Review: Enter the Gungeon

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This review originally appeared on Sticky Trigger, my original website.

Developer: Dodge Roll Games
Publisher: Devolver Digital
Platforms: PlayStation 4, Windows, Linux, Mac
Genre: Action/RPG

Blending two genres of video games together isn’t always an easy task. Sure, many AAA titles have managed to sprinkle in RPG elements into FPS games as of late, though few games manage to combine elements of multiple game genres to create something truly memorable or exiting.

‘Enter the Gungeon‘ from Dodge Roll Games aims to excite gamers by merging rogue-like RPGs (Diablo, Torchlight) with top-down twin-stick shooters (Geometry Wars, Crimsonland). The result is a highly addictive and engaging shmup-RPG that will appeal to retro gamers and hardcore RPG fans alike.

Enter the Gungeon sees players attempting to defeat the titular Gungeon with one of four “Gungeoneers”. There’s the Convict, who is armed with a pistol, shotgun and molotovs, The Pilot, who carries a plasma pistol and lockpick, The Hunter, who carries a pistol and crossbow while accompanied by her faithful dog, and The Marine, who is armed with a semi-automatic pistol.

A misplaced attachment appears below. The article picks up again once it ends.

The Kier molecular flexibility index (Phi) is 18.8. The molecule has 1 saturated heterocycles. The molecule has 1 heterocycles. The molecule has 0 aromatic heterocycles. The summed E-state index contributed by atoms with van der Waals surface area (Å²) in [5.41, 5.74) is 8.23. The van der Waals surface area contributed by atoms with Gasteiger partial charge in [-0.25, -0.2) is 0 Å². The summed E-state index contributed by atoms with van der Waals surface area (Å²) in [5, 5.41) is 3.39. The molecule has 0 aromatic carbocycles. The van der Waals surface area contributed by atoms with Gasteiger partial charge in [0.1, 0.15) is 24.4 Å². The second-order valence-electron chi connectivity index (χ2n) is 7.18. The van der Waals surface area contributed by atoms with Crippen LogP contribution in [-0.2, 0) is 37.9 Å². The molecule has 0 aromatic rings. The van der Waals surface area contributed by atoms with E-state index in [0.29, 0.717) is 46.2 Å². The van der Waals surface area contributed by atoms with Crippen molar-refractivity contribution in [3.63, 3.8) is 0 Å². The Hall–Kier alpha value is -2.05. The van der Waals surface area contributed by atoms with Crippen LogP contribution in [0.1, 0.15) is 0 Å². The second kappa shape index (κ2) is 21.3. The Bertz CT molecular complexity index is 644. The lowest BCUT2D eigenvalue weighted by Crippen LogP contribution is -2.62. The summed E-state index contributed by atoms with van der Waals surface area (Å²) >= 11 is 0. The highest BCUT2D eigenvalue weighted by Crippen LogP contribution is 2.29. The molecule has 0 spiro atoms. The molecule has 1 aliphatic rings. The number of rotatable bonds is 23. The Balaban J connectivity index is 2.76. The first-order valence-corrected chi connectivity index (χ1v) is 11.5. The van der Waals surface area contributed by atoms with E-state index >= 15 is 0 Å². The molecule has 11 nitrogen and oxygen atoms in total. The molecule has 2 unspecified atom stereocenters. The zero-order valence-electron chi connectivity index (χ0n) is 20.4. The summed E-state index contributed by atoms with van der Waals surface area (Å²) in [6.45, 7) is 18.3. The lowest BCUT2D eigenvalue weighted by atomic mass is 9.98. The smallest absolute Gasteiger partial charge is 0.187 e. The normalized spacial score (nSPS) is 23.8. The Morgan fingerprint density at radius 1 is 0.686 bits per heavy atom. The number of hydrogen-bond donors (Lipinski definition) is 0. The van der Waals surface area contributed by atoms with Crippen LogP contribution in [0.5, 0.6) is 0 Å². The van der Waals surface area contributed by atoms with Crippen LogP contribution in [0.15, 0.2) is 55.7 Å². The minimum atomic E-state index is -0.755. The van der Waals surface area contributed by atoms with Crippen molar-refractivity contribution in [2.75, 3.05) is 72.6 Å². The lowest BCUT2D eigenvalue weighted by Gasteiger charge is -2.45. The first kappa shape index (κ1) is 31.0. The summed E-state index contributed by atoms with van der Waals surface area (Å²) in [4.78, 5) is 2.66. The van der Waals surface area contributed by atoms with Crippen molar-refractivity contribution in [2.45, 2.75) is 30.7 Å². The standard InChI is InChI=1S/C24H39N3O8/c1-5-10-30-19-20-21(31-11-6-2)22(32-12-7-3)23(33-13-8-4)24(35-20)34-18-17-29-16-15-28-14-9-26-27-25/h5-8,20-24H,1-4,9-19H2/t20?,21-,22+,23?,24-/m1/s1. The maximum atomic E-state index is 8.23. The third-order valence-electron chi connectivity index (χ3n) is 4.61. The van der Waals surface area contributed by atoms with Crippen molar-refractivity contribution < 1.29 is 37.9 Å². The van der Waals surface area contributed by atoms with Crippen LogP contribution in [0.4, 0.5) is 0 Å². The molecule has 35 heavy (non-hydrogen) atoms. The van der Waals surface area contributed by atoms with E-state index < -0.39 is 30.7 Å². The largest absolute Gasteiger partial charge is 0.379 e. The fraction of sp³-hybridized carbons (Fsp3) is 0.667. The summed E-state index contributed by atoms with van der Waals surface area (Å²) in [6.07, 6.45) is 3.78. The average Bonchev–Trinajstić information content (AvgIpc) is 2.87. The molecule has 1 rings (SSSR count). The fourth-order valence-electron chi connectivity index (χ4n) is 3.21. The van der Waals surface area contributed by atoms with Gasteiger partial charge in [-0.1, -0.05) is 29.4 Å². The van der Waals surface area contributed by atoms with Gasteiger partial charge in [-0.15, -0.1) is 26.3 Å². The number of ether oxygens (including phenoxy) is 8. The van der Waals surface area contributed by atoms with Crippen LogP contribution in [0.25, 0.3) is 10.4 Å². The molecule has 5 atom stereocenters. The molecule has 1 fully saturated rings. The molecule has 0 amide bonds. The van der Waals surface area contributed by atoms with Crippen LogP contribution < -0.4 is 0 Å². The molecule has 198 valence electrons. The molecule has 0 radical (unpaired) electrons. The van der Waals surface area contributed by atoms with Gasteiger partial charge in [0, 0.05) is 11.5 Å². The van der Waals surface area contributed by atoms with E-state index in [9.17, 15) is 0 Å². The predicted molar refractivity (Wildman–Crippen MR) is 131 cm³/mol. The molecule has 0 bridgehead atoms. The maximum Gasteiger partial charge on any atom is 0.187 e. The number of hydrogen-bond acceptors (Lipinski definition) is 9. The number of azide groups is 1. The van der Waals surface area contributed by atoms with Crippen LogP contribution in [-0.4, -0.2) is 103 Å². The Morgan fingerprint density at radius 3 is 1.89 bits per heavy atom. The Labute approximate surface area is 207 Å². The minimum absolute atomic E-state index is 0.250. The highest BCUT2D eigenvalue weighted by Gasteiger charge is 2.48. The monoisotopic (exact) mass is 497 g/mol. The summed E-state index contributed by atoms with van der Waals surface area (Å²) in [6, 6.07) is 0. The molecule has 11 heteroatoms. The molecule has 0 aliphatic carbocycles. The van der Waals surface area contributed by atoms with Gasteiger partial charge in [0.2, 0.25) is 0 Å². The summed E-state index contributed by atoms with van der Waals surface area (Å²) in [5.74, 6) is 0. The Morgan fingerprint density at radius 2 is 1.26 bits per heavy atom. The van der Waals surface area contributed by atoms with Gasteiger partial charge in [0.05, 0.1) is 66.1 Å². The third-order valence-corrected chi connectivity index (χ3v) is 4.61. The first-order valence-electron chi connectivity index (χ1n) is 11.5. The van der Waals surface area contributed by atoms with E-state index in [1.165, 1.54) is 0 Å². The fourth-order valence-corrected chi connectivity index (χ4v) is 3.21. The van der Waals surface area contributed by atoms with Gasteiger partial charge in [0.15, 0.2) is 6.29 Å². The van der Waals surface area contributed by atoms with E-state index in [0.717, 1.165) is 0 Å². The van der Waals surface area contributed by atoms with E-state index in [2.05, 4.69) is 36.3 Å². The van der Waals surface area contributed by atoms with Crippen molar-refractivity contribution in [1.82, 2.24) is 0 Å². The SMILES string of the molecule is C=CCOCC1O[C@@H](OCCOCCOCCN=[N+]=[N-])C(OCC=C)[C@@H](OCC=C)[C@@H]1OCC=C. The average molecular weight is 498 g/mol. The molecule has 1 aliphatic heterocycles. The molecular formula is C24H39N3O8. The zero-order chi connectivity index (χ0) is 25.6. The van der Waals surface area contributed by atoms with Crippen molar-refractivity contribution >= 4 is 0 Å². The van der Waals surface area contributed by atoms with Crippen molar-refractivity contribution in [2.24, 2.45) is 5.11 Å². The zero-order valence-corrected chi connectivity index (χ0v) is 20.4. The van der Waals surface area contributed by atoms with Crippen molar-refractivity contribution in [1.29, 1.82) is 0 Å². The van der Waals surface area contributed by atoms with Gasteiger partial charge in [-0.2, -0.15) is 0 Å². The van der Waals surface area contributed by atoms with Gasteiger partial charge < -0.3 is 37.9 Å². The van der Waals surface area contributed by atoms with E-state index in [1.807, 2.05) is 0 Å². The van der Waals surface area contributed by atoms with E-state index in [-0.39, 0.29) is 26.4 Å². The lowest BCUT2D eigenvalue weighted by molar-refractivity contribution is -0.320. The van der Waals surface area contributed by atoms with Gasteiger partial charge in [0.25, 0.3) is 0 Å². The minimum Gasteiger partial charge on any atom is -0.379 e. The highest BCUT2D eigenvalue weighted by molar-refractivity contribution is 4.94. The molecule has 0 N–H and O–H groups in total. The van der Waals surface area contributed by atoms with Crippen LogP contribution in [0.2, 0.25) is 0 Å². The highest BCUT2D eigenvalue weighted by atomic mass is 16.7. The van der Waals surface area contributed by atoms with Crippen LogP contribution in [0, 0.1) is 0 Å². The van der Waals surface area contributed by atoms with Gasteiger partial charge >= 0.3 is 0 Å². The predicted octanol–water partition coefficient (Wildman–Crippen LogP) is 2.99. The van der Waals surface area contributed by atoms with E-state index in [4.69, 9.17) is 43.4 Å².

Each character appeals to a slightly different playstyle, and either has different perks or equipment that are unique to them. For example, The Pilot’s lockpick has a single chance to open up locked doors and chests, and buys goods at the store for a better price than the other characters. The Marine only has a pistol to begin with, but can call in ammo drops for weapons he finds within the Gungeon. The Hunter has an excellent secondary weapon for beginning the Gungeon, and her dog searches for items and brings them to her once a room has been cleared.

Of course, the only thing better than facing hordes of baddies in the Gungeon is bringing a friend along with you. Enter the Gungeon allows players to recruit a co-op character, The Cultist. The Cultist carries a Nerf-style foam dart gun and a revive item. The Cultist gains strength when the main player is defeated, giving the impression they are to be played as a medic.